An autodidact, Ryman began experimenting with various materials at a local art supply store after he moved to New York in 1952. As a guard at the Museum of Modern art, Ryman used the collection as a tutorial for his artistic explorations. The intense focus on materials led the artist to create a practice that mimics in some sense Paul Cézanne’s serial production of his view of majestic Monte Sainte-Victoire in Provence. Like Cézanne, Ryman’s process consists in mutating a limited set of variables. The tonal range of white –yellows into grays or the most shimmering bright white as here in Bridge, is delivered either as oil paint, enamel, gouache, or casein, among the many mediums within which white might operate, yet in his hands becomes a neutral agent of painterly expression. The support material, ranging from corrugated cardboard to aluminum, linen, and paper, interacts with these mediums in ways always new and fresh. Further, Ryman has always considered the wall itself—the means by which the painting becomes available to the viewer—an essential element of the painting, where, “the wall is visually pulled into the paintings…. the work has to do primarily with visual response” (R. Ryman, quoted by S. T. Goodman, Using Walls (Indoors), New York, 1970, n. p.). As such, Ryman has devised a cache of devices by which to mount his work that engage the beholder in a full interrogation of the meaning of painting—its elements, its characteristics, its effects. In the case of Bridge, its fasteners extend beyond the border so that the means by which Ryman fixes the work to the wall are in full view. “It was important that [the painting] had an immediate relationship with the wall plane, because this was not a picture of anything. So I wanted it to really look like [the painting] and the wall were together. They had to be together for it to be complete (S. Hudson, “Wall,” in Robert Ryman: Used Paint, Cambridge and London, 2009, p. 245). This completeness, the fusion of paint, support, wall, and fastener resists interpretation as anything but themselves, comprising an object that must be considered “realist,” one that is viewed from every angle and through each element of which it is a part (ibid. p. 231). But its primary material remains paint; for Ryman is first, and foremost a painter, a contemporary of the generation of Post Painterly Abstract Painter (Color Field) as well as of minimalists Donald Judd and Dan Flavin. Ryman’s painterly values, however, hold him apart from these rubrics and link him emphatically to an earlier generation of abstract painters, such as Barnett Newman, who used reduced means—color across vast expanses—for his vehicles of expression. In contrast to Newman’s metaphysical “sublime,” however, Ryman remains firmly grounded in the materials of this world. “They are as real as the walls on which they are hung” (ibid., p. 235). So that in Bridge, the crisscrossing divisions of strokes, their overlapping, their butting up to one another, and the layering into thick impasto, conveys the enactment of the stroke and nothing else—no psychic undercurrent, no painterly bravura per se. Ryman’s interest extends only to the brushwork itself: there is no need to search elsewhere for meaning, nor analyze the work through a process of decoding.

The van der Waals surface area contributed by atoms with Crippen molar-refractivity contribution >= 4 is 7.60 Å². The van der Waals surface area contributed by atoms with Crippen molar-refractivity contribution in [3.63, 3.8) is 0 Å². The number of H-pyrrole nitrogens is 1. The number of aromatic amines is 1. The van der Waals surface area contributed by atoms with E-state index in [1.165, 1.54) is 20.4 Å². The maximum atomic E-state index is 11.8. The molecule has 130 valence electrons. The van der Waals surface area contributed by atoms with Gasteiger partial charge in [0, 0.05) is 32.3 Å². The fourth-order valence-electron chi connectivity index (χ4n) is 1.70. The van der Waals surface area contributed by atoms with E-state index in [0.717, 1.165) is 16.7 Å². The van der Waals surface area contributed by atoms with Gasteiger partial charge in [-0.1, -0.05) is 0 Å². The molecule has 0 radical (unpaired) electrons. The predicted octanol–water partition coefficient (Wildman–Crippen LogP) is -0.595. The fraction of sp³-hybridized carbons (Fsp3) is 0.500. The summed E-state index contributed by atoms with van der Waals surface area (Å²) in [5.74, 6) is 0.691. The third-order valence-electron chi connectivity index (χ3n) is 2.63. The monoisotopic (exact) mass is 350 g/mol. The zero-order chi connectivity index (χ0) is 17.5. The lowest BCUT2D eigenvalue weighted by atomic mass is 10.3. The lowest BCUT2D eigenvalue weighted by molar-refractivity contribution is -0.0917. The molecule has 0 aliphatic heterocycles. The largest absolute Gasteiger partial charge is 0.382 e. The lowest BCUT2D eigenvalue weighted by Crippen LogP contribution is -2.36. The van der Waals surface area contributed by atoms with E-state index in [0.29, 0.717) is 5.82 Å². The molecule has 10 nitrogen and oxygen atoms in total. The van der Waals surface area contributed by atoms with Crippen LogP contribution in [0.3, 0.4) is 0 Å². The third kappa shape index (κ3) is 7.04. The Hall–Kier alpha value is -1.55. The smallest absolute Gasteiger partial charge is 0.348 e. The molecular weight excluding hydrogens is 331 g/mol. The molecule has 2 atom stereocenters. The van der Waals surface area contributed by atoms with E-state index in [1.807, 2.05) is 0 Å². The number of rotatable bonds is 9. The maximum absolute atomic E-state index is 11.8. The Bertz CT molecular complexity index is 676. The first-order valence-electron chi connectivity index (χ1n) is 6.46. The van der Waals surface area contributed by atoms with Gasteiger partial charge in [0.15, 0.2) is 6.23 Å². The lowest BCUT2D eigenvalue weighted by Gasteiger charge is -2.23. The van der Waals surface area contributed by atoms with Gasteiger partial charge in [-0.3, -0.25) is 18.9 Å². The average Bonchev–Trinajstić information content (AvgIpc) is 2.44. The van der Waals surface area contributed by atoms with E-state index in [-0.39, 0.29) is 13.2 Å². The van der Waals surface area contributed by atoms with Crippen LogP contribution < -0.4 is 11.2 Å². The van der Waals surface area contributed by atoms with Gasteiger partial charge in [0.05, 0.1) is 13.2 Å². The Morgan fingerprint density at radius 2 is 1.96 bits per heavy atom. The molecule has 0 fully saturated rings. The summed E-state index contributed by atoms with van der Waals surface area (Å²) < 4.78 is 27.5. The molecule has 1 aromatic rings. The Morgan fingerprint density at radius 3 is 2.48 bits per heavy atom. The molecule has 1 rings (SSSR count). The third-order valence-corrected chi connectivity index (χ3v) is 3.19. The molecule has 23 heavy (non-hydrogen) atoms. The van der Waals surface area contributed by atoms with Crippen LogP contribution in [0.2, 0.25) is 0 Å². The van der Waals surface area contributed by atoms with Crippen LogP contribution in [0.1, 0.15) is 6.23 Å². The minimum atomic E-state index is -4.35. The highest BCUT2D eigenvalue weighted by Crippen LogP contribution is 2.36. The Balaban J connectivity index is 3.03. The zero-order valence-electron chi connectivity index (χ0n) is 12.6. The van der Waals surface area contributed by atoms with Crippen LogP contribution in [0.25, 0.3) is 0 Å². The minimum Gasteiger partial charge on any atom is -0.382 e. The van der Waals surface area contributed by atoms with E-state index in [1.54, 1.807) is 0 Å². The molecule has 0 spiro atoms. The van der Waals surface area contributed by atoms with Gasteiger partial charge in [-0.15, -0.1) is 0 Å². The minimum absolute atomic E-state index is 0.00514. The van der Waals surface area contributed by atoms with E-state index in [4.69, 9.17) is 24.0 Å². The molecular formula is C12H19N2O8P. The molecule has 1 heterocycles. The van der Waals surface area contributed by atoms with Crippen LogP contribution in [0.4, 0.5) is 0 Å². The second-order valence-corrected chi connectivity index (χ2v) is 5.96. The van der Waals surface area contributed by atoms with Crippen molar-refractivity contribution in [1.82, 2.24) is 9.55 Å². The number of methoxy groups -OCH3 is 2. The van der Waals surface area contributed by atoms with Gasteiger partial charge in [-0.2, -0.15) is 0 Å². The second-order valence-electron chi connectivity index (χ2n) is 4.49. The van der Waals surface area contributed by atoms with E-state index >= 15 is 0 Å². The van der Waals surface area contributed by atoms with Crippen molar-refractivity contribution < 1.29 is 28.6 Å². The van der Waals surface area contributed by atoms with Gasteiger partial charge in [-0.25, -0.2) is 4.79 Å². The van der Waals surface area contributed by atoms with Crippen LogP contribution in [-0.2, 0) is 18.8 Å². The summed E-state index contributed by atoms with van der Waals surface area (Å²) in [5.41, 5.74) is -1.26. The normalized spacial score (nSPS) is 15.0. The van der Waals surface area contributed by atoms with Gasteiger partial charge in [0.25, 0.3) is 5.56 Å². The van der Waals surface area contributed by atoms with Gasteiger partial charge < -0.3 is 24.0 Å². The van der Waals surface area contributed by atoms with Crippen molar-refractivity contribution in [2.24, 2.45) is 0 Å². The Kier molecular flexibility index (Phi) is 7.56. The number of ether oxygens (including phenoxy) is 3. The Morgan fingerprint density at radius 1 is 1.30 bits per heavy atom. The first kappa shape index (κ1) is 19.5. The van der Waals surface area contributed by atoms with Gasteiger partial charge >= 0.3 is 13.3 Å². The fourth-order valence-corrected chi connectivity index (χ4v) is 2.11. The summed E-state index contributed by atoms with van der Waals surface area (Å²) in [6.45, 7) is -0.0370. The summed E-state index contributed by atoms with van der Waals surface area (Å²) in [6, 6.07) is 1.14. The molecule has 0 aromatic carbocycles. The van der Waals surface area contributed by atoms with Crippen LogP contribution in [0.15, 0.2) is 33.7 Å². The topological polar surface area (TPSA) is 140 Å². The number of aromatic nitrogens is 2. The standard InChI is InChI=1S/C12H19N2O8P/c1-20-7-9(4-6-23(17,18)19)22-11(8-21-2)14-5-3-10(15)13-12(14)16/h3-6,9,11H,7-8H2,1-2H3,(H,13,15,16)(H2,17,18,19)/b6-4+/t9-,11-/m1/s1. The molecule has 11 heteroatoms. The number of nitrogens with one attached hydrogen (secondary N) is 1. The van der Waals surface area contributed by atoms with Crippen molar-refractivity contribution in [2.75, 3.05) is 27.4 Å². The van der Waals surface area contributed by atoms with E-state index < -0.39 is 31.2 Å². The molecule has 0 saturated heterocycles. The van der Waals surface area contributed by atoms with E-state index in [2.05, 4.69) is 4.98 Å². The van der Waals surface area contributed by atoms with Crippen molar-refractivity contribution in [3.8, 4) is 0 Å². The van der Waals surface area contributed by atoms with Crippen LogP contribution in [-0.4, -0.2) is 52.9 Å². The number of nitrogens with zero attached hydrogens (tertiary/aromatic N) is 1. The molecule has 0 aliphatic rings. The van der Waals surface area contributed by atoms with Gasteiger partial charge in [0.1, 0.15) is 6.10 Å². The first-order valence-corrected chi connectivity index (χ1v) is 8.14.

Yet, how might one account for the sheer sensual beauty of a painting such as Bridge? The artist Brice Marden considers Ryman the greatest living artist, and there can be no doubt that it is from Ryman that Marden takes inspiration. When comparing the repertory of works by each, affinities exist, yet it is also apparent that the two artists engage their mediums toward different ends. Marden is concerned with realizing and expressing the surface to its fullest extent; Ryman, on the other hand, is investigating the artwork as an expression of its elements, exploring the way the material performs by means of its various applications. In the end, Ryman is engaged in the painterly process for its own sake, and his behest to the viewer that “[they] just look” is nowhere more apt than in the present work. For here the surface is all: it roils and bubbles, catching and throwing light in various directions, while the edging suggests the limits of this activity. Yet, the overall calm of this canvas—its poetic center—is undeniable. It is also an extraordinary example of paintings’ possibility, the further extension of painting rather than its denial or end. For Ryman’s entire project is about drawing out from a fixed and limited set of possibilities an endless and fascinating reimagining of what it can mean to paint in this time, what is content, how the conventions of painting are forever adaptable, how they mutate and grow.

As a title, Bridge, can also be interpreted in many ways, as “a structure carrying a road or path; as an act intended to reconcile; as a partial denture, or a structure that supports a billiard cue” (Oxford Dictionaries, online). At bottom, however, each title for Ryman holds some form of ambiguity or irony, another means to destabilize fixed meaning. “[Ryman’s titles] are almost all one-word titles, spare, dry, and condensed. For him the most important consideration is that the title should have nothing whatever to do with the painting itself…. it is purely his way of identifying painting from all the others” (N. Spector, “‘Ryman’ Brand Paintings,” in Bilder. Objekte. Filme. Konzepte, Munich, 1973, p. 156). Hewing close to the work itself, Bridge stands on its own merits as a fully realized work in and of itself. It is an expression of Ryman’s deep commitment to ensuring that the act of creating art is drawn solely from the materials of its making.